Much has been written about our Board of Directors member, Dr. Arti Hurria, since her tragic death at the end of 2018. Along with many members of the extended ASCO community, leaders, friends, and colleagues, in November my wife and I went to Pasadena, where more than a thousand mourners over-filled the small church as we sought comfort and reassurance from one another. At ASCO and beyond, for many of us not a day has gone by without some reminder of Arti, her work, and her impact, but last week brought it all back into sharp focus as I was asked to talk about the role we at ASCO played in her career during a day-long symposium in her honor at City of Hope. I only had 10 minutes, and her accomplishments and impact could fill days of lectures. But every speaker all day faced the same challenge. Together, I believe we wove a tapestry of her life that none of us could know, or tell, alone.
Reflecting on her career, her work with us at ASCO, and our mission and goals, I described her success at teaching us five life lessons. I hope they resonate with you as you continue to carry on Arti’s legacy and deliver on her vision through your own work.
Lesson 1: Always focus on your goals.
Clearly Arti did. She wanted to be a physician and maybe she had a notion that her time might be limited. I don’t know, and while she never gave any outward suggestion that she was in a rush—she had time and patience for all of us, all the time—she got a lot done, and fast. She completed college and med school both at Northwestern—where she first met our Conquer Cancer Board member Dr. Steve Rosen—in just 7 years instead of the traditional 8 or more. She then trained in internal medicine at Beth Israel in Boston, followed by two sequential fellowships: geriatrics at Harvard and then oncology at Memorial Sloan Kettering Cancer Center (MSKCC). Already displaying her leadership and interpersonal skills as well as her scientific focus, she was selected chief fellow at MSKCC, and began to win competitive research funding.
Lesson 2: Be a social connector.
Having quickly identified gaps in geriatric services and research at MSKCC as a fellow, she joined the faculty and began to design and implement solutions. But Arti simultaneously focused her attention within and beyond her institution. Internally, with ASCO leader Dr. George Bosl as her mentor, she quickly became one of the most completely funded clinical investigators ever. Essentially, she achieved full salary support as a clinical investigator, and this is rare! At the same time, outside of MSKCC, she was building a global network of like-minded geriatric oncologists and researchers. She did this through the Cancer and Leukemia Group B (CALGB, now called the Alliance and led by ASCO president Dr. Monica Bertagnolli), the American Geriatrics Society, and the International Society of Geriatric Oncology, where she later served as president.
Lesson 3: Improve.
Whether it was her innate skills, intuition, plain old hard work, or a combination of all three that made her effective, Arti knew that she would have to further sharpen her leadership skills to make the world better for aging patients with cancer. One of the ways she did that was to enroll in the second class of ASCO’s Leadership Development Program (LDP) in 2010-2011. This “crown jewel” of ASCO first launched in 2009 to fill technical and fundamental administrative and practical leadership training gaps that are still today too common in medical school curricula. It is an immersive yearlong commitment that provides 16 midcareer oncologists with leadership training skills, advocacy experience, networking opportunities, and direct mentorship from senior ASCO members, volunteers, and staff. The participants work in teams and are tasked with addressing a high-priority, strategic initiative identified by the ASCOBboard; their work is culminated the following June when they present their findings and recommendations to the Board before our Annual Meeting. Many LDP graduates go on to serve in leadership roles not just within ASCO (as Arti did), but in other organizations as well.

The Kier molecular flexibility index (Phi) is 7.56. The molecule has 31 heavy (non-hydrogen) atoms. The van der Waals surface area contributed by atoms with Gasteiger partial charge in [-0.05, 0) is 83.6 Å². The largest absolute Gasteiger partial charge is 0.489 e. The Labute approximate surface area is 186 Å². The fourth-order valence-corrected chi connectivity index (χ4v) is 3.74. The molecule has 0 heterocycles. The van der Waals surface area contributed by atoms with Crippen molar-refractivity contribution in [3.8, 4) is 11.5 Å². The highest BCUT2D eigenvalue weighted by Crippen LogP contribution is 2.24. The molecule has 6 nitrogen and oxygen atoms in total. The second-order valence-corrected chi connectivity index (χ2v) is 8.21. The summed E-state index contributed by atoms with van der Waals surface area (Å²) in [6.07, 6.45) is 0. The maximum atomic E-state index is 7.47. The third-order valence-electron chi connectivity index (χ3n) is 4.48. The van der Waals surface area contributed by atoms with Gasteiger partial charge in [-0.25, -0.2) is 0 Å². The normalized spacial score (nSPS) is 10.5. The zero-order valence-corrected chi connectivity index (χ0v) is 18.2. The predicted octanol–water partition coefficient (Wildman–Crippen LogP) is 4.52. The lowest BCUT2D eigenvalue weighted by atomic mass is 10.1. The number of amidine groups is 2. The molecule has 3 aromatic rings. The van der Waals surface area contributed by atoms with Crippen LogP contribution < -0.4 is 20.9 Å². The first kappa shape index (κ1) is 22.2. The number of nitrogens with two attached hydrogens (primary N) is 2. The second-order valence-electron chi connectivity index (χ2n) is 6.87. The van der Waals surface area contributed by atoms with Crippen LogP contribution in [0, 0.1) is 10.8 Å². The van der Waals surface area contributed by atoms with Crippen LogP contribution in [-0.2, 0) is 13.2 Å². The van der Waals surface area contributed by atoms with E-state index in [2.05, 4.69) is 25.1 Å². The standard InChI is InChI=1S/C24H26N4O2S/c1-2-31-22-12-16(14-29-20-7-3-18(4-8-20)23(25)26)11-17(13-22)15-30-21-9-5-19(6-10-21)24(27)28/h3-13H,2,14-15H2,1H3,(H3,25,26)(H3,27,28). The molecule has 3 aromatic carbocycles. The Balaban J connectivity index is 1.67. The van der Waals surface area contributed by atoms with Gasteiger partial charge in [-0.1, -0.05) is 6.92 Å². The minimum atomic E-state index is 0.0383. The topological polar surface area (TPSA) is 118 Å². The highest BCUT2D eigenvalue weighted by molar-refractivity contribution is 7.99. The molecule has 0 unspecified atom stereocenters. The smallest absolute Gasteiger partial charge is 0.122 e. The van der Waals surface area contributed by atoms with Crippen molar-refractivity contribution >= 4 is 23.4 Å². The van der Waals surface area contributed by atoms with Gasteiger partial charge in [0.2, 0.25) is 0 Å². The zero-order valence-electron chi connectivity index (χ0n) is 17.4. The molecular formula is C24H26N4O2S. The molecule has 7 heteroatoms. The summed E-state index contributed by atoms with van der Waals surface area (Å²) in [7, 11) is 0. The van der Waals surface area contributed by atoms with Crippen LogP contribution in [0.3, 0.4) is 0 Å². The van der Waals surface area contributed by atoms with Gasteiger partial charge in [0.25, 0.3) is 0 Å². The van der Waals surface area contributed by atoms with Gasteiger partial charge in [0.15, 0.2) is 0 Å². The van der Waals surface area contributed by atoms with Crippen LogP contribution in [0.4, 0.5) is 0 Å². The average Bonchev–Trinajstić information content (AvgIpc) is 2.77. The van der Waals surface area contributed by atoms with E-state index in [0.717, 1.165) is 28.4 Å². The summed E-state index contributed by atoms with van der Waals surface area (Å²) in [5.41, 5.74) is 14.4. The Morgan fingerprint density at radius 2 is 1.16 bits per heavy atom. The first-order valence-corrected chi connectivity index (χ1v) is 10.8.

Lesson 4: Produce.
Arti was a productive researcher, with at least 234 publications. She was also generous and fair as an author, enabling a number of younger colleagues to serve as first authors, an important academic credit. And her extensive production was possible because she competed successfully for resources, winning a 2002 Conquer Cancer Young Investigator Award for her study “Adjuvant Therapy for Breast Cancer Patients Age 65 and Older: Changes in Functional and Cognitive Status,” a 2005 Conquer Cancer Career Development Award that enabled her to develop a cancer-specific geriatric assessment, and many others. She was recognized for her accomplishments with the 2013 ASCO B.J. Kennedy Award and Lecture for Scientific Excellence in Geriatric Oncology, and she became a Fellow of ASCO (FASCO) in 2017. For frame of reference, I am more than a decade older than Arti, but I only became a Fellow of ASCO in 2016—just 1 year before she did!
Lesson 5: Give back.
A member of ASCO since her fellowship in 2001, she went on to serve, by my count, on at least 26 different committees, task forces, and projects—and in an even greater number of leadership roles. She was the first LDP graduate elected to ASCO’s Board of Directors in 2016, unfortunately only getting to serve 2 years of her 4-year term. She was a mentor both within City of Hope and across the globe.
It has been extensively reported that Arti often ended her talks with this saying: “If you want to go quickly, go alone. If you want to go far, go together.” It is clear to me that she actually did both. She went quickly and she went far, and never alone. She is missed by the Board, our entire community, and patients everywhere. But we were fortunate to have ever known her.